The following article is a guest post, courtesy of Travis Noddings
While fireworks are exploding over our heads this July 4th in celebration of The United States of America’s glorious adoption of the Declaration of Independence, I’d like to remind everyone out there to rejoice in their own hard-earned independence.
Whether you’re entering a new relationship, strengthening an ongoing one, or just looking towards the future, it can be easy to let the freedom you experienced in your single life slip away once you couple-up.
You don’t always realize how much you’ve given up, but the good news is that it’s never too late to assert yourself and reclaim your title as an extraordinary, strong, independent individual! Can I get an ”Amen”?
Here are five tips to help you keep your independence while maintaining a healthy relationship:
1. Have your own space
Being together doesn’t mean you have to give up being alone. For couples that live together, creating a space that is all your own is an absolute must. No matter how much you love your partner, spending most of your time in someone else’ company can quickly become draining. Everyone needs a safe retreat to cool down, think, decompress, and be by themselves. Never be afraid to take a breather in a study, guest room, or just your own little spot in the city.
For most of the year my boyfriend and I live on opposite sides of the country, so alone time isn’t hard to come by. However, when we are staying together it’s usually in a tiny studio apartment that forces us into each other’s personal space. To stay sane, we take a few hours every weekend to sit separately (me on the couch, him at his desk) and work on our own projects or just generally goof off apart from one another. For a physical reprieve, consider walking down to a local café or visiting a book store for a bit. No one is likely to bother you in your own little reading nook, and you’ll feel a lot more refreshed when you return home.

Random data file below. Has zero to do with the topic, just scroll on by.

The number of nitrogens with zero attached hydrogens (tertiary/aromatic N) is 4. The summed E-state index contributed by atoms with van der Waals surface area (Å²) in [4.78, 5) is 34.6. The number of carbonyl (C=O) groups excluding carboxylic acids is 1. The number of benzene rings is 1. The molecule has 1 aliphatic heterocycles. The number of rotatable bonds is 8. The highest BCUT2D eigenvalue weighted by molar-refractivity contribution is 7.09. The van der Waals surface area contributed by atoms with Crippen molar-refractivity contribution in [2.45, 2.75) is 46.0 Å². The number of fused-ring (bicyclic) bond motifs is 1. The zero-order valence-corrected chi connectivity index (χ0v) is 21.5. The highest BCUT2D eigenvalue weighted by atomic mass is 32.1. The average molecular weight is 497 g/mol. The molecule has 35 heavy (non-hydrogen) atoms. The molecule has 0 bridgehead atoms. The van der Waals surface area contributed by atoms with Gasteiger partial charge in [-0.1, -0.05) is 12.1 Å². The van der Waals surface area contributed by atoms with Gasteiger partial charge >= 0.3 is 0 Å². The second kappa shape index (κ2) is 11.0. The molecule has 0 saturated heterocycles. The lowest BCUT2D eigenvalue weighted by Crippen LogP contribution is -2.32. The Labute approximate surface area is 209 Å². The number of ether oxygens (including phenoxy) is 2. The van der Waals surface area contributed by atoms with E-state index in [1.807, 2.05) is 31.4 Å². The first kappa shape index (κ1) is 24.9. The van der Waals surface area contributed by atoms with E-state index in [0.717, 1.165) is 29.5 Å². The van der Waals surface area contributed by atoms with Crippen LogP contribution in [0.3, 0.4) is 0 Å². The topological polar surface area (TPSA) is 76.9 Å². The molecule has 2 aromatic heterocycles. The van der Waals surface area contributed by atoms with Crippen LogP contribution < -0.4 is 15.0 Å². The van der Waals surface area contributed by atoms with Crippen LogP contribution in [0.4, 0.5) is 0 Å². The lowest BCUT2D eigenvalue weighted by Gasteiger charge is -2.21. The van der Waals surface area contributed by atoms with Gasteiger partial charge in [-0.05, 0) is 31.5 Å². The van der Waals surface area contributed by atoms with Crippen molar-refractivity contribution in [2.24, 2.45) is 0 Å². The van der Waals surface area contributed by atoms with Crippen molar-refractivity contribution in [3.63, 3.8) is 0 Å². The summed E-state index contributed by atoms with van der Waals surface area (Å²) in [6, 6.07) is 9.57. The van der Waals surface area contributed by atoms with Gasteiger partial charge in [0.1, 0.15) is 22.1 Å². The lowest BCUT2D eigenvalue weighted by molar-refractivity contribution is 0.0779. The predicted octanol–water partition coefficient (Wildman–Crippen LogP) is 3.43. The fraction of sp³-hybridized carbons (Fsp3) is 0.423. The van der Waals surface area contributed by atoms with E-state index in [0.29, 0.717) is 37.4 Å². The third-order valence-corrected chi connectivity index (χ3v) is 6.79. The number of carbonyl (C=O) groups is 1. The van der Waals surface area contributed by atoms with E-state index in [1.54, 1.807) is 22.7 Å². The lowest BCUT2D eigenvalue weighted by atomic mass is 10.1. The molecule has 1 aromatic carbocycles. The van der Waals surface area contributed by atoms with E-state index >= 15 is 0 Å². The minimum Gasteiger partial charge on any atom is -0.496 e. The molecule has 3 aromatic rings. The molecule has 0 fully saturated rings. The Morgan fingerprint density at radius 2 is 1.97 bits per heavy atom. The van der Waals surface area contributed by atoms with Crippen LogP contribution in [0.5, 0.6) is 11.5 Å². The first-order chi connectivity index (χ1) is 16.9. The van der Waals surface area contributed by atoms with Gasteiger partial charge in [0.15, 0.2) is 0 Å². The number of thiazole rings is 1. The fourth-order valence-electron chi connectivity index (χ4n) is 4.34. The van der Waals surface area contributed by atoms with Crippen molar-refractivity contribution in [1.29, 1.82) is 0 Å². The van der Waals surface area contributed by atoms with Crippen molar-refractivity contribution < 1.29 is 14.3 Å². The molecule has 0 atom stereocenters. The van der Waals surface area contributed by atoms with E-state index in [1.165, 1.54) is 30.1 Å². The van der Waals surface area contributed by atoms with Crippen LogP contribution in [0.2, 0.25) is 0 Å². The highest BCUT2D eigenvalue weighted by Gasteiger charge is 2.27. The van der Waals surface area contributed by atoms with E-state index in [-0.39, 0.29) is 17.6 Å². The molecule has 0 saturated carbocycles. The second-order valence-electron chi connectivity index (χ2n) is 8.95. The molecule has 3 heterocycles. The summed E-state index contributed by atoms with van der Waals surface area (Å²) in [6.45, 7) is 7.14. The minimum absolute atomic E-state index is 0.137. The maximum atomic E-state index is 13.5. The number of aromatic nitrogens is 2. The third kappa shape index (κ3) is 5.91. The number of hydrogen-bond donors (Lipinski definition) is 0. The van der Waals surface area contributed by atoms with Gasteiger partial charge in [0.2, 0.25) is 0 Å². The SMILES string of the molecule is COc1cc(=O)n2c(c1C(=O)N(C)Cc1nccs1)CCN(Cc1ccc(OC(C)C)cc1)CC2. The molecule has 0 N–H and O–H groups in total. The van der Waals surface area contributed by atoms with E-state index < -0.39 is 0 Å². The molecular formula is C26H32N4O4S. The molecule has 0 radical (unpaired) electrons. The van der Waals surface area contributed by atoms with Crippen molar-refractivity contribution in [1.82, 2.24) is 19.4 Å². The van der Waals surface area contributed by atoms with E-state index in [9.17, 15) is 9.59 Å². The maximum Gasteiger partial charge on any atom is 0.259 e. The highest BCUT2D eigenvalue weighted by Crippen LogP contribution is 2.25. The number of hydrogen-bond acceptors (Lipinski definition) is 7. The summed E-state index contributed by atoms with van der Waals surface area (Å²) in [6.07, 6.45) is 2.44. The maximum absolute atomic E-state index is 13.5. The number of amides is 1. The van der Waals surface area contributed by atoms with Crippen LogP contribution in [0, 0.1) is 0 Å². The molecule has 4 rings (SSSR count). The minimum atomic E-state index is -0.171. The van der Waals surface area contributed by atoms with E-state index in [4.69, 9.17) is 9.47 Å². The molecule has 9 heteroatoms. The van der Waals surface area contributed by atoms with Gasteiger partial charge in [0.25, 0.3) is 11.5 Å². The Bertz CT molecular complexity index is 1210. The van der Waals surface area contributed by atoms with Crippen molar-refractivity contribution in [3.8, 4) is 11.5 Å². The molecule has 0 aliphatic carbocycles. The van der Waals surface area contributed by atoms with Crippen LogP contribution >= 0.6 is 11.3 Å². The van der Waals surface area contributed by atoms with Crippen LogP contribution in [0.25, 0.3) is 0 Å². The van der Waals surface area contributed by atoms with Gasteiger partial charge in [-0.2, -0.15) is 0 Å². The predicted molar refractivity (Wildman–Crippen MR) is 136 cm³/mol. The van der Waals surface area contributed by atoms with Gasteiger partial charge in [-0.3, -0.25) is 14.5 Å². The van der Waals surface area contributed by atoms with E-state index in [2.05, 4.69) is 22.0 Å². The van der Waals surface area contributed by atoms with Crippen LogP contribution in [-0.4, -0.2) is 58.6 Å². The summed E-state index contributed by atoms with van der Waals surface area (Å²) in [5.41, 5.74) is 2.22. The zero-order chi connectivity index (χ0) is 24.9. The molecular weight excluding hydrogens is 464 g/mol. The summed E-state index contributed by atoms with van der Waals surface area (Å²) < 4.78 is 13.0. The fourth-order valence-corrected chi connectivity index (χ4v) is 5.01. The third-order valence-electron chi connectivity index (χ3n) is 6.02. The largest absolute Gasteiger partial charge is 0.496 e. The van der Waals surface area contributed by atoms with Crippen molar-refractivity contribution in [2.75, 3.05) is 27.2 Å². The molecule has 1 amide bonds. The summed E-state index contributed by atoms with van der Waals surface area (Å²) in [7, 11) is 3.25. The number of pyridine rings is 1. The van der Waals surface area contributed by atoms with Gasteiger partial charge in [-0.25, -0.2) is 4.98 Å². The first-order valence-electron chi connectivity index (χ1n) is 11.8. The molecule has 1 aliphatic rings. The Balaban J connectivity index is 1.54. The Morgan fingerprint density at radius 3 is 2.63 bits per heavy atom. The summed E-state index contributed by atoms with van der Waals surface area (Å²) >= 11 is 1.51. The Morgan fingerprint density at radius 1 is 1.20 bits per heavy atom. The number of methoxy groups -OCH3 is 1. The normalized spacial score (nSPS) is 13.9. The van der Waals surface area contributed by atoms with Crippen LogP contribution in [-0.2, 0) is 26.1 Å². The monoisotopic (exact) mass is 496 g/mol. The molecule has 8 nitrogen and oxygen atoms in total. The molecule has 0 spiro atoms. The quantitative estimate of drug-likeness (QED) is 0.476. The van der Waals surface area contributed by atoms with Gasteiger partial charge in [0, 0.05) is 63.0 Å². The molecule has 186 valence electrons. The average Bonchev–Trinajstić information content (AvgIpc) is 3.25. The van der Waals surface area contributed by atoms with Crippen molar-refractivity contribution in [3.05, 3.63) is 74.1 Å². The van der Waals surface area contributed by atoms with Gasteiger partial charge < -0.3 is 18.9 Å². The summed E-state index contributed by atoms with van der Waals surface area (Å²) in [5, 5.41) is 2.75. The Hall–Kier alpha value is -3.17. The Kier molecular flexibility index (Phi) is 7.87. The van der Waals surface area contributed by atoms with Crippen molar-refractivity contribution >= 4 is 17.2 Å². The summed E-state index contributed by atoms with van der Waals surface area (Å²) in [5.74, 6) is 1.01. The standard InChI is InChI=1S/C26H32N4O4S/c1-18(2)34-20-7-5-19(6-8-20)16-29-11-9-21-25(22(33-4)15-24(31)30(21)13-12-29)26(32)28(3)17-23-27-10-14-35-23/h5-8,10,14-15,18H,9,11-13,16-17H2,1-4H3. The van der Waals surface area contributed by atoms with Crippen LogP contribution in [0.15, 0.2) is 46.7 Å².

2. Keep your own hobbies & interests
Just as important as having your own space, keeping certain activities for yourself (or with an outside group of friends) will help you stay connected with your passions and continue maturing independent of your partner. They are a great way to meet new friends, maintain an interesting and unique life outside of your relationship, and develop an emotional outlet for your frustrations and anxieties. You don’t have to plunge yourself into white water rafting, but perhaps drawing, yoga, kickboxing, blogging, or volunteering might offer you an escape. Bring back one of your long forgotten childhood hobbies and take it to the next level; you’ll be surprised by how much you didn’t know you missed it.
It’s okay to go to events, like concerts or seminars, without your partner (I am personally going to bow down to Beyoncé solo this August). Don’t be afraid to take extended trips apart, either. Whether it’s visiting family or taking a long-awaited road trip with your friends, you’ll both be happy for the detached downtime.
3. Stand your ground